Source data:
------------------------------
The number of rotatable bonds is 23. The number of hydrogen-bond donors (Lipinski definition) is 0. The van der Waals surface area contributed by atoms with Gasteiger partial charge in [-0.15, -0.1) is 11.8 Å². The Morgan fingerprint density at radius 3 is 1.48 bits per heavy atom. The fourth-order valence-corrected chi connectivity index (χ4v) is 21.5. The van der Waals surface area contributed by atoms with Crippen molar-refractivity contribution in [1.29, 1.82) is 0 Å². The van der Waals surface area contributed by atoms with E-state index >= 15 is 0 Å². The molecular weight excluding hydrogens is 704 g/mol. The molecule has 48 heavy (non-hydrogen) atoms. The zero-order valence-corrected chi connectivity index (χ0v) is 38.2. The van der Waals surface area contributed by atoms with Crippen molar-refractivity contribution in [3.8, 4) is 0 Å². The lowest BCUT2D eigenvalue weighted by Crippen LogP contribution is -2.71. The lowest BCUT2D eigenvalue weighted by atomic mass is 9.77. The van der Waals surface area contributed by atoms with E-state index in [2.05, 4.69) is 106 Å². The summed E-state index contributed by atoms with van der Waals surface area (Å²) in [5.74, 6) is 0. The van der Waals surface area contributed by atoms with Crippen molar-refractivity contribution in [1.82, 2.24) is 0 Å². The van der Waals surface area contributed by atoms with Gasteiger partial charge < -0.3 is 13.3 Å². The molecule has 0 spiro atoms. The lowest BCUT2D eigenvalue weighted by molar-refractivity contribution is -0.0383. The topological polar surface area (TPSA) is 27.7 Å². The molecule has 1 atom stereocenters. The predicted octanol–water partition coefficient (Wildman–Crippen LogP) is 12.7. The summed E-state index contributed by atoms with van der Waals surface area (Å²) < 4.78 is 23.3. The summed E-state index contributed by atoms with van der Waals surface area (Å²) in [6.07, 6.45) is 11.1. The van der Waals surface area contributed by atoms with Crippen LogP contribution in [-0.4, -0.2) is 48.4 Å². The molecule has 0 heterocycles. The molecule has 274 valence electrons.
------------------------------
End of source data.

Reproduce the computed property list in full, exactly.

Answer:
The number of rotatable bonds is 23. The number of hydrogen-bond donors (Lipinski definition) is 0. The van der Waals surface area contributed by atoms with Gasteiger partial charge in [-0.15, -0.1) is 11.8 Å². The Morgan fingerprint density at radius 3 is 1.48 bits per heavy atom. The fourth-order valence-corrected chi connectivity index (χ4v) is 21.5. The van der Waals surface area contributed by atoms with Crippen molar-refractivity contribution in [1.29, 1.82) is 0 Å². The van der Waals surface area contributed by atoms with E-state index >= 15 is 0 Å². The molecular weight excluding hydrogens is 704 g/mol. The molecule has 48 heavy (non-hydrogen) atoms. The zero-order valence-corrected chi connectivity index (χ0v) is 38.2. The van der Waals surface area contributed by atoms with Crippen molar-refractivity contribution in [3.8, 4) is 0 Å². The lowest BCUT2D eigenvalue weighted by Crippen LogP contribution is -2.71. The lowest BCUT2D eigenvalue weighted by atomic mass is 9.77. The van der Waals surface area contributed by atoms with E-state index in [2.05, 4.69) is 106 Å². The summed E-state index contributed by atoms with van der Waals surface area (Å²) in [5.74, 6) is 0. The van der Waals surface area contributed by atoms with Crippen molar-refractivity contribution in [1.82, 2.24) is 0 Å². The van der Waals surface area contributed by atoms with Gasteiger partial charge < -0.3 is 13.3 Å². The molecule has 0 spiro atoms. The lowest BCUT2D eigenvalue weighted by molar-refractivity contribution is -0.0383. The topological polar surface area (TPSA) is 27.7 Å². The molecule has 1 atom stereocenters. The predicted octanol–water partition coefficient (Wildman–Crippen LogP) is 12.7. The summed E-state index contributed by atoms with van der Waals surface area (Å²) < 4.78 is 23.3. The summed E-state index contributed by atoms with van der Waals surface area (Å²) in [6.07, 6.45) is 11.1. The van der Waals surface area contributed by atoms with Crippen LogP contribution in [-0.4, -0.2) is 48.4 Å². The molecule has 0 heterocycles. The molecule has 274 valence electrons.